May 5, 2013. Gown in hand and heels on, I entered the Keating Memorial Centre at St. Francis Xavier University (St.F.X.) in Antigonish, Nova Scotia, to receive my bachelor of arts degree in political science.
That summer was my first without the return to school in September awaiting me. I felt aimless. In contrast to the exciting beginning of the summer, I spent the end bouncing between jobs at restaurants and dealing with the mounting pressure to decide what I planned to do with my life.
My mother suggested I pursue a bachelor of public relations (BPR) degree. My previous post-graduation plan was law school—I took the LSATs in October 2012—but, after graduation, I didn’t feel the same enthusiasm towards pursuing law that I once had.
Public relations intrigued me; and after research into the BPR degree at Mount Saint Vincent University (MSVU), I felt that it was the right path for me.
But I wasn’t without concerns.
I worried about starting out in a program where I knew no one. I worried that I would be much older than my classmates. I worried that enrolling in another undergraduate degree was a gamble. And I worried that it wouldn’t pay off.
But, really, I had nothing to worry about. According to the MSVU website, 25 per cent of Mount students are transfer students (holders of previous degrees are treated as transfer students). So I am one of 1,055 students with, most likely, the same concerns.
Robyn McIntosh, a student recruitment officer for MSVU, works with transfer students at the Mount.
According to McIntosh, transfer students are so focused on their program and career goals that they don’t require much recruitment. Most often, previous degree holders will actively seek out information about the program they have in mind during other forums.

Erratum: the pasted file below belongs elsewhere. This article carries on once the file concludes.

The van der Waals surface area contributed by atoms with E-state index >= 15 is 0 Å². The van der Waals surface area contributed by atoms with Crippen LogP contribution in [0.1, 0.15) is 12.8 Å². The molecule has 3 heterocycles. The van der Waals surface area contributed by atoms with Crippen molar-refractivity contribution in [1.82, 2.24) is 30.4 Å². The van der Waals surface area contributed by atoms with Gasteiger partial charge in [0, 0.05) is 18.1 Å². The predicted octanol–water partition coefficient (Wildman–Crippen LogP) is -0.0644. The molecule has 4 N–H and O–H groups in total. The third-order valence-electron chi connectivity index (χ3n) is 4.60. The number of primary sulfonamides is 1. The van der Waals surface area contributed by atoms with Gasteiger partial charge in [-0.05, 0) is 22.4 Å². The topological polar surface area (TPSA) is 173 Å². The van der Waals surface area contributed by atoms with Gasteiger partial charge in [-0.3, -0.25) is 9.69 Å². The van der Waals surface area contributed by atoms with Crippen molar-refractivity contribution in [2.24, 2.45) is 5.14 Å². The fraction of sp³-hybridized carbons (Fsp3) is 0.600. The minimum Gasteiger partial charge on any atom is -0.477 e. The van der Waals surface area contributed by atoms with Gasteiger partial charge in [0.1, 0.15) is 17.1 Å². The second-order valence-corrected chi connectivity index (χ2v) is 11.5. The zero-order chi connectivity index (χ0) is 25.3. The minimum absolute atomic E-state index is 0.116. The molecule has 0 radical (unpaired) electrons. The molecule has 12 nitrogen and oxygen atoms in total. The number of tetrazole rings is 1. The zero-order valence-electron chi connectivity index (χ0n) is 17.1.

“Fairs for graduate students see transfer student interest from previous degree holders,” said McIntosh. “They may be interested in returning to the classroom, but do not want to pursue graduate level work.”
This sentiment rings true for me, and most other transfer students to the BPR degree as well, I assume. I feel proud that I am a part of a class of students known for their drive and determination.
Brooke Stephen is also one of these students. She came to the Mount after completing a bachelor of arts degree in sociology and one year of a masters of business administration at Dalhousie University—and her ambition is clear.
“I definitely feel more motivated to succeed because this is my second undergraduate degree,” said Stephen. “With my second degree, I felt I had the information and experience necessary to really make the right choice of program for myself—the one that will be most beneficial to my career goals in the long run.”
Megan Tonet, a Communications Advisor for the RCMP and an MSVU BPR graduate, was one of these students as well. The program was suggested to Tonet by a good friend over an ice cream cone, after she abandoned her original plan to become a teacher.
She remembers feeling concerned about entering a new university environment after four years spent in the St.F.X. community (her previous alma mater). However, aside from a moment of weakness the night before a statistics exam, she never doubted her decision to enroll in the BPR.
As she already learned how to “be” a student in university while studying history and english at St. FX, Tonet was able to focus her attention on gaining the skills necessary to succeed in a career in PR.
“I was more excited than anything to tackle courses that seemed applicable to a future job,” said Tonet. “I wanted to graduate with a skill set I could apply in the real world.”
I didn’t see myself as a PR professional, originally. Neither did Stephen or Tonet—and I find that reassuring. I did pursue another degree before coming to the Mount, but it does not hold me back; it showed me what I do not want to do with my life. It also provided me with an academic foundation that allowed me to take full advantage of what the BPR has to offer.